ECONOMY

Turkish markets extend slide as worries mount over Iraq, Cyprus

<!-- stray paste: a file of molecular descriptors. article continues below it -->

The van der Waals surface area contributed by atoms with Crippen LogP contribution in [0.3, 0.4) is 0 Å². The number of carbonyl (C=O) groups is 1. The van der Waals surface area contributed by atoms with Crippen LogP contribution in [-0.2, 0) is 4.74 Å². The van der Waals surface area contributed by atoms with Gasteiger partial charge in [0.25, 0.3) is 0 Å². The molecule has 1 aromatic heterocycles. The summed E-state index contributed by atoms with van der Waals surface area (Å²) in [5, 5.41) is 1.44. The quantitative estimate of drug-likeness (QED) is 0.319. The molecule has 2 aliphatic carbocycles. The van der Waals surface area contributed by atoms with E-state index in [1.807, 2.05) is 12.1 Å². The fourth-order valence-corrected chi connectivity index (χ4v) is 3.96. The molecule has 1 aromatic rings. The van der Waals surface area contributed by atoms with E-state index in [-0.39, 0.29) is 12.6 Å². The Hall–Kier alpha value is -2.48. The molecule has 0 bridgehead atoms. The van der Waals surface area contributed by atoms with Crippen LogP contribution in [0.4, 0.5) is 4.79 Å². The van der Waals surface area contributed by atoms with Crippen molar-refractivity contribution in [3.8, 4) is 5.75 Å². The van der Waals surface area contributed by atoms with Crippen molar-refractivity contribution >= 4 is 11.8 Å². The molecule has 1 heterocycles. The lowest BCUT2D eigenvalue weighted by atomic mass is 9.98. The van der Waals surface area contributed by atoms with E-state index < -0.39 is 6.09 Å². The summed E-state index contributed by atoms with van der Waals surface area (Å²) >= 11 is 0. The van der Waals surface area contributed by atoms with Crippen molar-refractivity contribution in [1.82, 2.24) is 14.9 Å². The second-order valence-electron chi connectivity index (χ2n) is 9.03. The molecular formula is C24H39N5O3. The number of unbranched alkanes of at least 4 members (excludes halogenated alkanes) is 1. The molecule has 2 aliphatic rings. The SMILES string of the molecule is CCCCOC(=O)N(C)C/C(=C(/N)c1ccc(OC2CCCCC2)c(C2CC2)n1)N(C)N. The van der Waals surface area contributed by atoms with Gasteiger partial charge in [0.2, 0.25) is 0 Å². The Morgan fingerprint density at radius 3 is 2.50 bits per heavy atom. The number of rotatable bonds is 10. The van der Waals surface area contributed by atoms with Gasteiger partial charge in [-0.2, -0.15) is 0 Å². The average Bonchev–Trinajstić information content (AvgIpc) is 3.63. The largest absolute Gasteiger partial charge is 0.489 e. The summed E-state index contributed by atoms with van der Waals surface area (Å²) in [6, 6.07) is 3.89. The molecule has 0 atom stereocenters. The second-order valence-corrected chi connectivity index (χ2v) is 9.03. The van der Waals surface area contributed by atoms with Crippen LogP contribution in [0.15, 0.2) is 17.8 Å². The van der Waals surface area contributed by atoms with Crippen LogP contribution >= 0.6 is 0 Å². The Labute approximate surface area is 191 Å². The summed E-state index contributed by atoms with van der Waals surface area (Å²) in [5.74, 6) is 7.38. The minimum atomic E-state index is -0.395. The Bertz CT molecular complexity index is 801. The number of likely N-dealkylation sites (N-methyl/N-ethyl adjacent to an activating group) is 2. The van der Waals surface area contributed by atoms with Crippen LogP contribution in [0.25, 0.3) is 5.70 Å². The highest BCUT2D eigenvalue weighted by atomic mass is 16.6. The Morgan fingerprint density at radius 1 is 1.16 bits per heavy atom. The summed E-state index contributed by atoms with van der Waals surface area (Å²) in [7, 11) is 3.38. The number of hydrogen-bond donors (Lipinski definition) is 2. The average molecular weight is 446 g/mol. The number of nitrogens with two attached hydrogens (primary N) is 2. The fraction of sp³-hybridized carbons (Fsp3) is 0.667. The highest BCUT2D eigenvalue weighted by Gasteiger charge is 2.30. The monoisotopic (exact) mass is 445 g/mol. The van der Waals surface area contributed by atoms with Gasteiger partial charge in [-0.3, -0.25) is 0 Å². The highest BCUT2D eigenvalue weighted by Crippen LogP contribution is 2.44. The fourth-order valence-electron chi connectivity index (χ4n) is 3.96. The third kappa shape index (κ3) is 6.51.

ISTANBUL – Turkey’s lira, stocks and debt extended the week’s heavy falls yesterday amid nerves over a looming war in neighboring Iraq and faltering efforts to unite Cyprus, seen as key to Ankara’s European Union ambitions. (The markets closed before president Ahmet Necdet Sezer announced he was vetoing a law that would lift the ban on Recep Tayyip Erdogan, leader of the victorious party in recent elections, running for political office.) The lira weakened to 1,632,000 to the dollar from Wednesday’s 1,597,000, its lowest close since November 13 and sharply off recent highs at some 1,510,000 to the dollar reached in early December. Stocks slid 3.83 percent to 11,125.28 points led by large banks and holding companies, while benchmark December 3, 2004, debt fell to 55.24 percent from Wednesday’s 53.88. The paper was at yields of 56.54 percent in Friday dated trade. «Foreigners appear to be selling and closing their (bond) positions for the New Year,» said Volkan Kurt at ABN Amro, pointing to concern over the Iraq issue. Investors fear conflict next door in Iraq may reverse Turkey’s economic growth, which is returning this year after a devastating financial crisis shrank the economy by over 9 percent in 2001. Prolonged disagreement over a UN plan to reunite Cyprus is worrying foreign investors looking for further warming in Ankara’s relations with Brussels after last week’s EU summit in Copenhagen offered accession talks if Turkey passed a December 2004 review.